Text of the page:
While on a rational level we all know that positive thoughts are good, and negative thoughts are bad, for mental and emotional health. However, being cognizant of their impact does not always work to dispel the perpetual cycle of toxic negative thoughts.
Negative Thinking: The ugly truth
Negative thinking is a state of mind that is very hard to live with. People suffering from it always fixate on the things that are wrong, amiss, and worrisome.
They tend to forget the good moments, the achievements, the compliments, and dwell instead over just the things that are lacking in them.
There are many side-effects of being perpetually negative, and most important is the inability to be happy. Negative thinking often rears its ugly head smack in the middle of some happy moment. This then increases the tendency for stress, anxiety, and even depression, requiring the help of an expert whom you can book over oladoc.com.
Types of negative thinking
There are many dimensions to negative thinking. Often, it is propagated by the thinking patterns including:
Assumptions: In this toxic train of thought, people assume things about what others are thinking. They then end up projecting their insecurities and fears onto other people, due to which they always end up thinking negatively.
For example, saying I know for a fact that the other person is irritated by me and my conversation, even if it’s not remotely true.
Generalizing: This is a common negative thinking pattern tracking, In this case, people use the bad experiences from the past and superimpose them on all the future experiences. A common example of this is patterns including just because I drove poorly last time, therefore, I will not be able drive well any further.
This then ends up posing a great barrier for growth of the person, as they limit themselves to their negative and generalized behavior only.
The extreme: This negative thinking pattern entails thinking only in binaries of good and bad, without there being a more moderate tone. For them, a thing can either be good or bad, but this ends up taking away joy from their otherwise good performance.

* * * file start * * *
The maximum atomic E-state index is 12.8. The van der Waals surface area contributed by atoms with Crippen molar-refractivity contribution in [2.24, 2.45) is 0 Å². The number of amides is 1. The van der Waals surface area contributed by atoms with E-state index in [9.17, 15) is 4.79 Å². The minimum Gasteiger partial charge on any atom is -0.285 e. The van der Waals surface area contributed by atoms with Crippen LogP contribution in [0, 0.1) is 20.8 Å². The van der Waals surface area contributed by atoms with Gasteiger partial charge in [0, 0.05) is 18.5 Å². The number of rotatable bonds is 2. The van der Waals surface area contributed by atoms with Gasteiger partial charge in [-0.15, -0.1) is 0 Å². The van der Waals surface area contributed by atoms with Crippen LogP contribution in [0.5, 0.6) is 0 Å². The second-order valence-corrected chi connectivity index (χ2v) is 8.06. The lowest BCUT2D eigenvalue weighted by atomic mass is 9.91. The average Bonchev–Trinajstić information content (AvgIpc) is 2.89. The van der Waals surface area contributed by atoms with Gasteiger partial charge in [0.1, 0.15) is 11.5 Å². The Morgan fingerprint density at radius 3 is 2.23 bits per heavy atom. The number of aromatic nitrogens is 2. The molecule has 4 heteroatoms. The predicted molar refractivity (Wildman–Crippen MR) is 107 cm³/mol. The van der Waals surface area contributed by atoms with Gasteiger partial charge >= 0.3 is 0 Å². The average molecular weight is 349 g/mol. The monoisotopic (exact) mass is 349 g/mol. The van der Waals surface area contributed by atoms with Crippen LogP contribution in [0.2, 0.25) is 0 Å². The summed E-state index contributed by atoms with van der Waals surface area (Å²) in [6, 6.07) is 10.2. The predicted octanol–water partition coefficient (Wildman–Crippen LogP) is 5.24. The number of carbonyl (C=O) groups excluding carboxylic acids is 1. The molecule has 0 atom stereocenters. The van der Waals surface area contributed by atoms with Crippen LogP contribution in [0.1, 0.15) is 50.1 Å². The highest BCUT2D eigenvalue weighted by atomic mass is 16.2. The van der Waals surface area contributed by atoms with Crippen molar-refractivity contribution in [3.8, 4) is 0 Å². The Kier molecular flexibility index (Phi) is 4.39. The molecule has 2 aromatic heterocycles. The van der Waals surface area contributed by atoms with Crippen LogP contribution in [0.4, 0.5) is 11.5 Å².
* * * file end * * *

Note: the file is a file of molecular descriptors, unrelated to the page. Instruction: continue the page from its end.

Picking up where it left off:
For example, someone coming in third might not laud themselves for achieving this goal, for they were not first. For them, being third is akin to being last.
Fixating on the mistakes: Another common negative thinking pattern is being fixated on the mistakes. This then makes the people exaggerate their fears, and they then refrain from experimenting again.
For example, someone not guessing a thing right will berate themselves for being wrong, even if it is something they were supposed to guess to begin with, and not know.
It is worse when people have a fragile sense of self. What happens then is that they magnify their mistakes, and then berate themselves and talk down themselves for making it. They think they made a fool out of themselves, and everyone involved is either judging them or making fun of them.
The dark side of negative thinking
Many a times, pessimists are thought to be practical; it is okay for them to think that things are going to go wrong, as they then have a game plan for countering it. Their preparation then gives them an advantage over the dreamers.
However, while it is good to be pragmatic, negative thinking is downright toxic. Not only does it alter your perception of reality and even people, but it also limits your growth in so many domains.
Negativity can make you fearful of things, due to which you never get in the creative and daring zone.
Furthermore, too much negativity can also leech happiness out of your life and make you hopeless. When combined with sadness, negative thinking then leads to the increased propensity towards depression. Thus, actively change your patterns of negative thinking, and consult Best Psychologist in Karachi if you are too daunted otherwise.